[extropy-chat] what is probability?

gts gts_2000 at yahoo.com
Fri Jan 12 16:09:39 UTC 2007

"The Ramsey-De Finetti theorem is a remarkable
achievement, and clearly demonstrates the superiority
of the subjective to the logical theory. Whereas in
the logical theory the axioms of probability could
only be justified by a vague and unsatisfactory appeal
to intuition, in the subjective theory they can be
proved rigorously from the eminently plausible
condition of coherence [...] In addition, the
subjective theory solves the paradoxes of the
Principle of Indifference by, in effect, making the
principle unnecessary, or at most a heuristic device."

-D. Gillies, (2000) _Philosophical Theories of
Probability_: Routledge

Concerning the paper cited by Ben in which someone
named Durack (if I have his name correctly) proposed a
solution to the wine/water paradox, I've been thinking
about that (always a bad sign)...

The author proposes a reasonable solution to the
wine/water paradox, but I've been thinking about the
general applicability of his idea to the bertrand

The main idea in that paper is that paradoxes of the
Principle of Indifference (the PI) can be avoided if
we ask the right questions. Specifically the author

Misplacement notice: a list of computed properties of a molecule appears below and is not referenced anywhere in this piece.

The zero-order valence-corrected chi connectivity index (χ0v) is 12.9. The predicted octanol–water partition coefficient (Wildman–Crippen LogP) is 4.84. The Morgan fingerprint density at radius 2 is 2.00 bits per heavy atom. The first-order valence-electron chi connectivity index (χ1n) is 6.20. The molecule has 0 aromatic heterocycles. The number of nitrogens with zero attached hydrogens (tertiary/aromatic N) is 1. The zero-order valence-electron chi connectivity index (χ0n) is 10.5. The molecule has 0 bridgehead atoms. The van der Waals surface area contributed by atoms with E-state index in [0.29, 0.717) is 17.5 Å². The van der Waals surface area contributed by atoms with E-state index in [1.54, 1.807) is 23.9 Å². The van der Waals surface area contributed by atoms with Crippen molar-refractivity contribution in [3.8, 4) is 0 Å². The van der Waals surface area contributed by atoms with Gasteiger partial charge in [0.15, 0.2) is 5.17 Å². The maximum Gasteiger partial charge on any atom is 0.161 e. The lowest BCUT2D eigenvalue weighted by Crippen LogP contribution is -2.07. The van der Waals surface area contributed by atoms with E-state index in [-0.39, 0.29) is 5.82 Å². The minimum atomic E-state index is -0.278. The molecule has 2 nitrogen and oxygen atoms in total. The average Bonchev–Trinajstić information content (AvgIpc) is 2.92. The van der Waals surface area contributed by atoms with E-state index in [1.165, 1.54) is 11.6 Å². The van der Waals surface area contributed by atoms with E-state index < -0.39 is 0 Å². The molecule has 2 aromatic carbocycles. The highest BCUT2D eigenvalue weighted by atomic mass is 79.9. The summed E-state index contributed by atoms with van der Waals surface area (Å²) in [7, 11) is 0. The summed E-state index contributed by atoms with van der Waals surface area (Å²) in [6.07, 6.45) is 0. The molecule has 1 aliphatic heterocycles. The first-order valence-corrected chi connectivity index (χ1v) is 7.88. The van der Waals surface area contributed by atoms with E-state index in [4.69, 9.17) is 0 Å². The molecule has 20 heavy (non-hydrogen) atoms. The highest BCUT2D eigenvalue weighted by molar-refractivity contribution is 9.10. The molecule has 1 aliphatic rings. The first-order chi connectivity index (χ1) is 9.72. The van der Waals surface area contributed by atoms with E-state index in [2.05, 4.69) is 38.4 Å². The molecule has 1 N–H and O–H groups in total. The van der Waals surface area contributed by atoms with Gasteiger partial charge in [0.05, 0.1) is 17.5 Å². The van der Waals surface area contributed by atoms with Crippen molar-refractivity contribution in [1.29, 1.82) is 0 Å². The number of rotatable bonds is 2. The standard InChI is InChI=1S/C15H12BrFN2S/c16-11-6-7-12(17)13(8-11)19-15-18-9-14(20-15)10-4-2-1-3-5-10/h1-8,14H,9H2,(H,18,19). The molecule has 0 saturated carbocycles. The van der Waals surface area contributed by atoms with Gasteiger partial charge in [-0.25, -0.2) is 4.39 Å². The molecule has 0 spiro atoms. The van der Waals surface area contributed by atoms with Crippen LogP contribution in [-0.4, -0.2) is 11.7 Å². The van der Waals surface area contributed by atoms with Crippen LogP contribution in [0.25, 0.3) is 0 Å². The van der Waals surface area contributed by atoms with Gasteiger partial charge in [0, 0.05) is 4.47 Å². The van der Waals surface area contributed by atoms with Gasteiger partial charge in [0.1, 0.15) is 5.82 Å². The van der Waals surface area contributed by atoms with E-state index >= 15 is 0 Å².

makes a persuasive argument that the probability of an
outcome is always conditional on the sample space that
contains it, and that the PI paradoxes go away if only
information about the relevant sample space is made
explicit in the questions that lead to the supposed

But something about that idea just seems too obvious..
and it occurs to me why: it is obvious because it's
nothing new at all, but rather just a sort of
restatement of the classical theory of Pascal, Fermat
and Laplace. 

The basic problem still remains in the case of, for
example, selecting the random cube. What is the
probability of the event in question? We're inclined,
after reading that paper, to reply, "The answer
depends on our choice of sample space, information not
included in the question." And of course there is
nothing at all wrong with our reply.

But here is the rub:

The principle of indifference exists as a supposed
logical principle for us to use in exactly this type
of situation of high uncertainty! To answer that "more
information is needed" is to admit that the PI has
failed us. 

Real-world situations can arise in which probability
decisions must be made with little or no knowledge of
the distribution or sample space, situations analogous
to that which we face in the aforementioned paradox of
selecting a random cube from the output of a cube
factory. It seems natural to invoke the principle of
indifference in such situations - it's certainly not
*incorrect* use it as a way to determine Bayesian
priors - but somehow I think it is nevertheless
incorrect to imagine that our decision to invoke the
PI is always strictly *rational*. 

So I'm finding myself back in agreement here with
Gillies above, that the PI is "at most a heuristic


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